White Park Bay’s Oxford Reference Series in Review – The devil is in the details
White Park Bay recently released a handful of new Oxford Reference Dictionaries to add to its already strong suite. The new dictionaries feature a few upgrades to the Oxford Reference series I reviewed before. These include: better mail integration and indexing as well as a structured note-taking system. For 14.99$, they remain a little pricey, but are great titles for the would-be know-it-all.
All of White Park Bay’s apps are updated to support the new features which make this suite a much more worthwhile buy. The contents speaks for itself; Oxford’s dictionary series is one of the most pithy and wide-reaching reference series on a number of subjects. And that series is translated for 1:1 use on the iDevice – a great idea indeed.
In my previous article, I decried White Park Bay’s lack of note-taking and streamlined email support. Thankfully, both have been fixed. Note taking is accomplished by tapping a pad icon in the lower right hand portion of the screen and can be filled up with new information, comparisons – anything your heart fancies.
White Park Bay have made that easy. Thankfully, emailing is also much better. After sending an entry to email, the app is resumed from the same entry. Both of these tweaks are very helpful, especially as electronic dictionaries should benefit from their platform.
Unfortunately, White Park Bay still have left out one very important piece: resume function. When you exit a dictionary, current progress isn’t saved. After resuming, you are brought to the directory listing, not the last entry. And, after emailing an entry to someone, rather than resuming from the last read spot, the app defaults to the entry title. The series has been updated to let through fewer user-forceable errors, but it isn’t yet free of them. Landscape mode for the most part, is usable, but when sending an article via email then switching to landscape mode, the following rendering error pops up. And when entering landscape from portrait, the current article disappears from the right-hand column. There have been a number of tweaks which help this series stand out, but there is a long way to go.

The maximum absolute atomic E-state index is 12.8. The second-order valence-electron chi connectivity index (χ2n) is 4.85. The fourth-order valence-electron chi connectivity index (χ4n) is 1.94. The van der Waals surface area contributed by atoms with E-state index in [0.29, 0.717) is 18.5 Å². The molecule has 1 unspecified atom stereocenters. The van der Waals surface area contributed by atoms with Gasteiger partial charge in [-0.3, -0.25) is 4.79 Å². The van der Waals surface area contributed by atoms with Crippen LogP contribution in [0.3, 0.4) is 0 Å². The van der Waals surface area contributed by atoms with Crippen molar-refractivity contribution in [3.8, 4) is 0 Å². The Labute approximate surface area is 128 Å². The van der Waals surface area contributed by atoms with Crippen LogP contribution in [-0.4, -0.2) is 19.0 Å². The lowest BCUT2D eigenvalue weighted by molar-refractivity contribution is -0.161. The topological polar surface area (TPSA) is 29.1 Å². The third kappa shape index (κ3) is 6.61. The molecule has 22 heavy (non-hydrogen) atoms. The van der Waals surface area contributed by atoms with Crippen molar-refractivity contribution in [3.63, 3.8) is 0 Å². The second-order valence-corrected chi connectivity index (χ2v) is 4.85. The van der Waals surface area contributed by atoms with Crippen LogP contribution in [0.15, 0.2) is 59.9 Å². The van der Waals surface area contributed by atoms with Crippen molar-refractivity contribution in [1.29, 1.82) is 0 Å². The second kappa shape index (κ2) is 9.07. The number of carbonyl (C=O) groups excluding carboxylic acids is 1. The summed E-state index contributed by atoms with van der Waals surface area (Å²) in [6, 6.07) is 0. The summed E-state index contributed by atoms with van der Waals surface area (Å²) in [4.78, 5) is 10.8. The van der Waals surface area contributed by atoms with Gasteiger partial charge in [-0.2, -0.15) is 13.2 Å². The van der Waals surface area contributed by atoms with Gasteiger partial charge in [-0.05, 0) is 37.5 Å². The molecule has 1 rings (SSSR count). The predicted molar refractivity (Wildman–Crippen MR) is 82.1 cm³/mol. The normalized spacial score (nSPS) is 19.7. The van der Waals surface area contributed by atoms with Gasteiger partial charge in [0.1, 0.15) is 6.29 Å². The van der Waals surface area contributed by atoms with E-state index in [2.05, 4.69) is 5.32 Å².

The suite is great. There is no denying that Oxford Dictionary series is one of the best sources for fingertip browsing. And with so many items for perusal at the App Store, White Park Bay have a trump card for encyclopedia/dictionary buffs. But they are missing the mark in one spectacular way: these references are electronic and should be designed from the ground up to deliver content with all of the benefits of the format. Notes and better email support help the suite to reach maturity, but the absence of resume is a quizzical omission at best. While the suite is getting better, it isn’t yet at the level it should be for its price.
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